Jessica Simpson has shared a photo of herself during the height of her alcoholism, to reflect and mark four years of sobriety. The image shows Jessica sitting on the floor of what appears to be her living room, and she accompanied it with a lengthy caption detailing her journey as an "unrecognizable version" of herself.
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No doubt Jessica is referencing her mental state at the time the photo was taken, but her physical appearance is notably different, too, and there's scientific reason for the latter.
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According to Drink Aware, "Drinking alcohol can cause our faces to look bloated and puffy, and we might find that it bloats the stomach too. This is caused by the dehydrating effects of alcohol."
The website adds that alcohol is also a large factor in weight gain. "Drinking alcohol reduces the amount of fat our bodies burn for energy," it explains. "While we can store nutrients, protein, carbohydrates, and fat in our bodies, we can't store alcohol, so our systems want to get rid of it, and this takes priority."
Though not visible in Jessica's image, alcohol can affect the way our eyes look, too, since it "causes tiny blood vessels in our eyes to widen", Drink Aware explains. As a result, we end up with more "bloodshot" eyes, while alcohol can also "disrupt our sleep and contribute to dark circles around the eyes".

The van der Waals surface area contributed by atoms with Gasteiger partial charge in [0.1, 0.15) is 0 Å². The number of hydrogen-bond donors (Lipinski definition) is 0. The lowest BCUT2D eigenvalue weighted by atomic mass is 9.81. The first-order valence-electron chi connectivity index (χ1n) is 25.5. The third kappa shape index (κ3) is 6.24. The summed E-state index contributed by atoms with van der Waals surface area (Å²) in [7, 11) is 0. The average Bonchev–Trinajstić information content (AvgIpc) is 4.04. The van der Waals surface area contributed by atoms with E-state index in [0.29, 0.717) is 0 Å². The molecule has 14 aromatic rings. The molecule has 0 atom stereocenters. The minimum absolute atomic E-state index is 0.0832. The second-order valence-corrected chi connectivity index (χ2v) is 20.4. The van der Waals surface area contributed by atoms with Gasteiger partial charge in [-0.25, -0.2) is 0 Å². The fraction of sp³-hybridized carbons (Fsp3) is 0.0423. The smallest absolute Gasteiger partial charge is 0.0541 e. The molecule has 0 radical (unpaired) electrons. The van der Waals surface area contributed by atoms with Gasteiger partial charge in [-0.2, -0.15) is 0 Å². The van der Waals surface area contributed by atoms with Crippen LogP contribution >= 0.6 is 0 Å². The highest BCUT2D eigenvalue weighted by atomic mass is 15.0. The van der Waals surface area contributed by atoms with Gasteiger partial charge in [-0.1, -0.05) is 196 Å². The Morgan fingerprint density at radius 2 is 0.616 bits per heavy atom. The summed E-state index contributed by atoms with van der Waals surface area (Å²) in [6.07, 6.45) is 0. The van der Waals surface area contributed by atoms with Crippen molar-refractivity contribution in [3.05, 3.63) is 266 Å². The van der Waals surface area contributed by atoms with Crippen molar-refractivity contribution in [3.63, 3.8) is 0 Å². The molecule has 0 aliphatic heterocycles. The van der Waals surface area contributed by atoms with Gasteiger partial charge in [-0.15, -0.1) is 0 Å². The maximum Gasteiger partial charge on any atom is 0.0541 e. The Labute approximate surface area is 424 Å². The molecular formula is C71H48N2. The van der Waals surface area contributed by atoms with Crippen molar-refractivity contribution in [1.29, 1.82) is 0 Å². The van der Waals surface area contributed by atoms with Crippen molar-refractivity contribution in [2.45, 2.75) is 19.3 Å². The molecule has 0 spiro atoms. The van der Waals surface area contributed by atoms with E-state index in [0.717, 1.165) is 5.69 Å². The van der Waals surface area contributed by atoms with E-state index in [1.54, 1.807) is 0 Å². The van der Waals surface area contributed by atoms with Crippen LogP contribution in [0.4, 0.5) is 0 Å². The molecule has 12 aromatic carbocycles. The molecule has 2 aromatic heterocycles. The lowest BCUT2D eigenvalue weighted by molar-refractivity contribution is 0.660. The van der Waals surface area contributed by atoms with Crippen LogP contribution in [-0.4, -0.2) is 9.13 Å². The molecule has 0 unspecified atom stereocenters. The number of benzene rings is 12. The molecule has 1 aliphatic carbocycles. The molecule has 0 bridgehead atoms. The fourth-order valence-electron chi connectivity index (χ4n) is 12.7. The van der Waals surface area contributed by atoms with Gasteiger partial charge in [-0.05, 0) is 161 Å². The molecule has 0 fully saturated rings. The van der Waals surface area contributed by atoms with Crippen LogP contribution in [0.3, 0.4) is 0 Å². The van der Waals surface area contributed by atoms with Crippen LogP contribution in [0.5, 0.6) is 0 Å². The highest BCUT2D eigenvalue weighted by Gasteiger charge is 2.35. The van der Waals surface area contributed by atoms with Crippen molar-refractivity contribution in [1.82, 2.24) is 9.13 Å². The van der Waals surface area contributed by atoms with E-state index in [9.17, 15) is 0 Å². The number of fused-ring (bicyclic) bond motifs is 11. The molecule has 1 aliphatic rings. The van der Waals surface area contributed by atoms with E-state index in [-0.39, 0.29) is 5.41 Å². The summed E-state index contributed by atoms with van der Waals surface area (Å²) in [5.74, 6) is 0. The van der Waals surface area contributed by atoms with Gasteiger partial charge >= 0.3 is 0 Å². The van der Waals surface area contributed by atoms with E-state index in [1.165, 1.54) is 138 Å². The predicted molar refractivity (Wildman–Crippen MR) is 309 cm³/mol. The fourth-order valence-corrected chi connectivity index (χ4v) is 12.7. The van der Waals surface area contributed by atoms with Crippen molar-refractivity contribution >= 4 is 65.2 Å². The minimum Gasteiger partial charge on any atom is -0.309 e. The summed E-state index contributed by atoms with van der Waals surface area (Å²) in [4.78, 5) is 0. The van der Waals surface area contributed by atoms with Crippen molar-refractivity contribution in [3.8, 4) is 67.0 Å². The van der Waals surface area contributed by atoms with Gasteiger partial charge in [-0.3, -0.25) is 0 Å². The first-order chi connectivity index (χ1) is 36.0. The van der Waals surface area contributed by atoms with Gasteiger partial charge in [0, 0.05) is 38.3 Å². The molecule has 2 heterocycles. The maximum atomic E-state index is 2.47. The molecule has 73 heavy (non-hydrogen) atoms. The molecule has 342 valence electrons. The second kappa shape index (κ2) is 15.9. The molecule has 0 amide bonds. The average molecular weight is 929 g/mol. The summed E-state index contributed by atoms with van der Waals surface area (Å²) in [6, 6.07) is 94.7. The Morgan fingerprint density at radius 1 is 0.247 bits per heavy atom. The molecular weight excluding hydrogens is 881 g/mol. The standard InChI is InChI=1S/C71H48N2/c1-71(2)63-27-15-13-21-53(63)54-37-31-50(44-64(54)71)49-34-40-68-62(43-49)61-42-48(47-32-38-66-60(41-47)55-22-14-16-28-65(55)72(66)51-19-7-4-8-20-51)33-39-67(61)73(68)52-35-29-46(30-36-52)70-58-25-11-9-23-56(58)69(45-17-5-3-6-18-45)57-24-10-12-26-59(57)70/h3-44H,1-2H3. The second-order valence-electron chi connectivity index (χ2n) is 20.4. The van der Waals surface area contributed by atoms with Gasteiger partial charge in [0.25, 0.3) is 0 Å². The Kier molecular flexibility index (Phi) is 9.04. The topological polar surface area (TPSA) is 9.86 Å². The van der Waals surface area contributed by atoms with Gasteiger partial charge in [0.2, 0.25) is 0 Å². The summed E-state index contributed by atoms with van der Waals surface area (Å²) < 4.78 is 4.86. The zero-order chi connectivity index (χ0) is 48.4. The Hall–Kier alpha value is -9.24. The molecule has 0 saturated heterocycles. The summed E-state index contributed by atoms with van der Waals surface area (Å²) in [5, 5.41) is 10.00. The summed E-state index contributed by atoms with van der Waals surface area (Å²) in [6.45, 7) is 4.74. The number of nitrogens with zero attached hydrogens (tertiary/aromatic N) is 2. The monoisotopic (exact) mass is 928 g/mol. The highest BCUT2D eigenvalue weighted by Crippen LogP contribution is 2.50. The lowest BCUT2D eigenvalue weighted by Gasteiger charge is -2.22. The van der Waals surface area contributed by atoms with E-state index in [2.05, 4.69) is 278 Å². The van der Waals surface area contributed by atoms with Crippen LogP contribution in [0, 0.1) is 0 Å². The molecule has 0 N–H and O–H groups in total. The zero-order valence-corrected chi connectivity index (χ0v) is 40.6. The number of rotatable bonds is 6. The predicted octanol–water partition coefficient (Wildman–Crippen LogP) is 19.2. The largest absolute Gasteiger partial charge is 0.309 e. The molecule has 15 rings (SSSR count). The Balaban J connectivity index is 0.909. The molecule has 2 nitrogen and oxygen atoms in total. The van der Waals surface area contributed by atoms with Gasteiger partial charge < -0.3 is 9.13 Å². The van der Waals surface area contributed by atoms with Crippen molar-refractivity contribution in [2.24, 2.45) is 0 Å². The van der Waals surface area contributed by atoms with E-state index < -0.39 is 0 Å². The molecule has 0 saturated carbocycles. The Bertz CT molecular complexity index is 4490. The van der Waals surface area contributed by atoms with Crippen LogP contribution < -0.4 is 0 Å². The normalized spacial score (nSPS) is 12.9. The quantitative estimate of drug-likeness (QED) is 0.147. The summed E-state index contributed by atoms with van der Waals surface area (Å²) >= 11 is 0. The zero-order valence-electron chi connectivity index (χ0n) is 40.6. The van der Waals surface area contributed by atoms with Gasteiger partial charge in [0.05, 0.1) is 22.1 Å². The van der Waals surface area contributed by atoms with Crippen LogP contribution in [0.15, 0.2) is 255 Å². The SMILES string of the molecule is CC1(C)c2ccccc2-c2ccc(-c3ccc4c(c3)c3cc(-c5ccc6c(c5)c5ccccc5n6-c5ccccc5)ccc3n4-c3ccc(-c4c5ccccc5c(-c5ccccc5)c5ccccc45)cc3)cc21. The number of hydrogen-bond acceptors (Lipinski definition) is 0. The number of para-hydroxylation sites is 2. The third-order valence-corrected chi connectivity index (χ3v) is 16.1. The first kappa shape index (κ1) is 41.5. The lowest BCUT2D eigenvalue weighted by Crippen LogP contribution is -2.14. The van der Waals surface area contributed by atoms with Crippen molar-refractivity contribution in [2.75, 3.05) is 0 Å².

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Jessica shared a photo from 2017 as she battled alcoholism
Jessica, who is married to former NFL player Eric Johnson and has three children, wrote in her caption: "This person in the early morning of Nov 1, 2017 is an unrecognizable version of myself. I had so much self-discovery to unlock and explore. I knew in this very moment I would allow myself to take back my light, show victory over my internal battle of self-respect, and brave this world with piercing clarity.
"Personally, to do this I needed to stop drinking alcohol because it kept my mind and heart circling in the same direction and quite honestly I was exhausted. I wanted to feel the pain so I could carry it like a badge of honour. I wanted to live as a leader does and break cycles to advance forward- never looking back with regret and remorse over any choice I have made and would make for the rest of my time here within this beautiful world.
"I can’t believe it has been 4yrs! It feels like maybe 2. I think that is a good thing. Ha. There is so much stigma around the word alcoholism or the label of an alcoholic. The real work that needed to be done in my life was to actually accept failure, pain, brokenness, and self-sabotage. The drinking wasn’t the issue. I was. I didn’t love myself. I didn’t respect my own power. Today I do. I have made nice with the fears, and I have accepted the parts of my life that are just sad. I own my personal power with soulful courage. I am wildly honest and comfortably open. I am free."
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